Art as a Cultural Defence
Another idea is the importance of art as a way that a culture can prepare itself for the imminent impact of changes that are coming. The vision of the artist can spread messages about cultural shifts that are about to come, in a similar way that music in the form of rhythms played on drums could have been used to warn of approaching dangers.
While science fiction gave us images of cyborgs as people with mechanical limbs, bionic eyes and computers that interface directly with the brain, it could also be said to have helped prepared us for social changes that were to come. For example, George Orwell's "1984" has become a standard reference point when you're talking about social engineering, state control and the role of "Big Brother" in society. Fiction gave us the vocabulary needed to prepare us for the changes that were yet to happen around us, and to deal with them once they started.
When I grew up, mobile phones were strictly the domain of high flying executives; the value of the large and expensive pieces of technology simply didn't offset the the value of constantly being in touch for most people. The phone book was something we used on a regular basis, and we'd commit dozens of phone numbers to memory. Now the job of both the phone book and our memory has been taken over by the mobile phone. So while most of us might not have noticed that we have already started outsourcing the jobs of our brains to machines, with mobile phones now doing the work that used to be done by our brains, the language of science fiction has already given us the idea of where this kind of technology might be heading.
Think of the mobile phone in terms of a machine in a science fiction story. First, it confused us by complicating a job we were already doing (uncoupled from the physical location, no longer is a 4-digit local number enough to identify someone as it's been replaced by an 11 digit mobile number), and then it's taken away the job of remembering the number and started doing it for us. Suddenly, we're unable to phone up a friend without our personal mechanical helper— a helper which can also provide answers from the likes of Google, Wikipedia etc. for other bits of information that you might not quite be able to remember.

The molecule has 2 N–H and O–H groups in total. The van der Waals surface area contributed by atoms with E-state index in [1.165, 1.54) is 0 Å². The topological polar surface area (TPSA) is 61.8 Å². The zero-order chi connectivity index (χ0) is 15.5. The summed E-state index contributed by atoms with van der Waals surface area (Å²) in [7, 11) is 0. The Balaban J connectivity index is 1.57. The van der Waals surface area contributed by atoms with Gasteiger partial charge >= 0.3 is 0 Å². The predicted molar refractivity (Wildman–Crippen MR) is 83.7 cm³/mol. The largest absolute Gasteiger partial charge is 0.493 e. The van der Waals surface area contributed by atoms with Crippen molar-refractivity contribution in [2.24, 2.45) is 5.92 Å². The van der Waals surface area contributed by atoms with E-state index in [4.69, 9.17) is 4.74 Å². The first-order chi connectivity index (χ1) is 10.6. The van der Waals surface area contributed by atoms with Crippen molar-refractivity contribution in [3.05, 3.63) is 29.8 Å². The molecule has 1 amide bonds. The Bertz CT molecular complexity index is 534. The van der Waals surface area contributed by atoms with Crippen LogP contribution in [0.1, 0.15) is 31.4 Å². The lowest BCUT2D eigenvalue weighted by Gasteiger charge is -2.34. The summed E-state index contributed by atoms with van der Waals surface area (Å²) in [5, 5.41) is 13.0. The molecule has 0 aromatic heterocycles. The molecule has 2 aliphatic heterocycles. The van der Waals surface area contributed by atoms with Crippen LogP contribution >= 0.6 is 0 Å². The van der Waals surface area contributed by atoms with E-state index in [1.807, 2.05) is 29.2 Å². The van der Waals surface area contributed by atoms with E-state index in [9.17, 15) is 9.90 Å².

It's no coincidence that Google have named their open-source mobile phone platform "Android"…
So what happens next, after we've built machines to do our heavy lifting and hard physical work, computers to do our difficult calculations, and now pocket sized devices that are doing the jobs of our memories?
Who knows. But whatever happens, I'm pretty sure that there's already a science-fiction film about it.
Losing a virtual limb
You're probably familiar with the feeling of losing your phone or leaving it at home by mistake; the stress at the back of your mind, not knowing whether you're missing important calls or messages, the hassle if you don't have an important number that you need to call— it's something that McLuhan would probably have described as a kind of shock, like when you realise that a limb has gone to sleep, because it's stopped telling you about the world around you and has gone numb.
Well, the idea of media and technology being an extension of the body is particularly resonant for me at the moment. A couple of weeks ago I lost my iPod Touch and, apart from the sentimental value of the device itself (it was a very generous leaving present from my last job), it's honestly not an exaggeration to say that, in the context of the media tool as an extension of the body, it's not unlike losing a limb. Even though it didn't do the jobs that a mobile phone usually does, it was something that I used on a daily basis as an internet device, as a notepad, and with about 3 whole days worth of non-stop music and video on it it was a very effective tool to make sure that I didn't get bored when I was on my own. When I didn't have that in my pocket, I really missed it.
But it's the timing of losing it that raised a pretty big question for me. I decided long ago that I was going to be getting the second generation iPhone, having held out for something cheaper than the original model and deciding not to renew my contract and upgrade my last phone until a 3G phone that I liked was available. The benefits of not having to look for a wifi hotspot to check my email or look up a map were obvious to me after 9 months or so of using my iPod Touch on a very regular basis. But I'm also now acutely aware of what will happen if I lose my phone along with my notes, my music, my contacts and calendar.
So the question isn't about whether I'm going to get one— after about 2 hours of standing in a queue, I've actually already got one.
The real question is whether I'm ready to lose it.